Modern communicators have a vast array of channels open to them today but a principle used by the UK's first PR professional almost a century ago still matters.
My inbox and social media timelines get a steady stream of updates from various communications related websites, highlighting news and debate from the world of public relations.
The death of the press release, its replacement with video, the rise of social media, the decline of print….the churn and pace of change in our sector is all too apparent from even a cursory read.
But some things never change. A topic constantly featuring in all these channels is content and the quite obvious fact that it is indeed king and that in order to gain coverage, followership or whatever that content needs to convey a compelling story.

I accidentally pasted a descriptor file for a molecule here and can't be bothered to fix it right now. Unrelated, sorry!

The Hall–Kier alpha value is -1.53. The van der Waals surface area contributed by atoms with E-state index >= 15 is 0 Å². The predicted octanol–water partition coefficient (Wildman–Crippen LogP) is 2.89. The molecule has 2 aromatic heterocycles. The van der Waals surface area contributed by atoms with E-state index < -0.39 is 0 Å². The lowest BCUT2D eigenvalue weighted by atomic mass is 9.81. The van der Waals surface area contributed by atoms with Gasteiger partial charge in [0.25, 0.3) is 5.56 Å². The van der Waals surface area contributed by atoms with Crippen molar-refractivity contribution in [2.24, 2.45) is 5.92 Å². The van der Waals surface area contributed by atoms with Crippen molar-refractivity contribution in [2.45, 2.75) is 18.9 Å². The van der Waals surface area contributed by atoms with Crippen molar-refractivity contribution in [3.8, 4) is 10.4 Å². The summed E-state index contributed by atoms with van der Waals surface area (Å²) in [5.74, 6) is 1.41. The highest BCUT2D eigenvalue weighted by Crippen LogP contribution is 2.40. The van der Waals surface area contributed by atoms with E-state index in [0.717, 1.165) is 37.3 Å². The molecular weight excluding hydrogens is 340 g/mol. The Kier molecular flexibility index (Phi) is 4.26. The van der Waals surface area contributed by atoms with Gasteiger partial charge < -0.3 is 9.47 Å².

Flicking through a trade mag some time ago I was diverted from the beards, Soho restaurant reviews and self importance with an excellent piece about Basil Clarke, often described as the father of British PR.
The piece contained a brilliant quote from Clarke on news value: “No single soul in this world is an enemy of the editor if he has fresh, live news to tell.” He distanced himself from the PR stunts that were a popular way of achieving column inches for clients at the time (has that changed?) and stuck to a simple formula: finding news value in a client’s work and presenting it in a news format.
Basil, operating in the 1920s and 1930s, would probably find it hard to comprehend the channels now open to professional communicators today but he would recognise that the story still matters.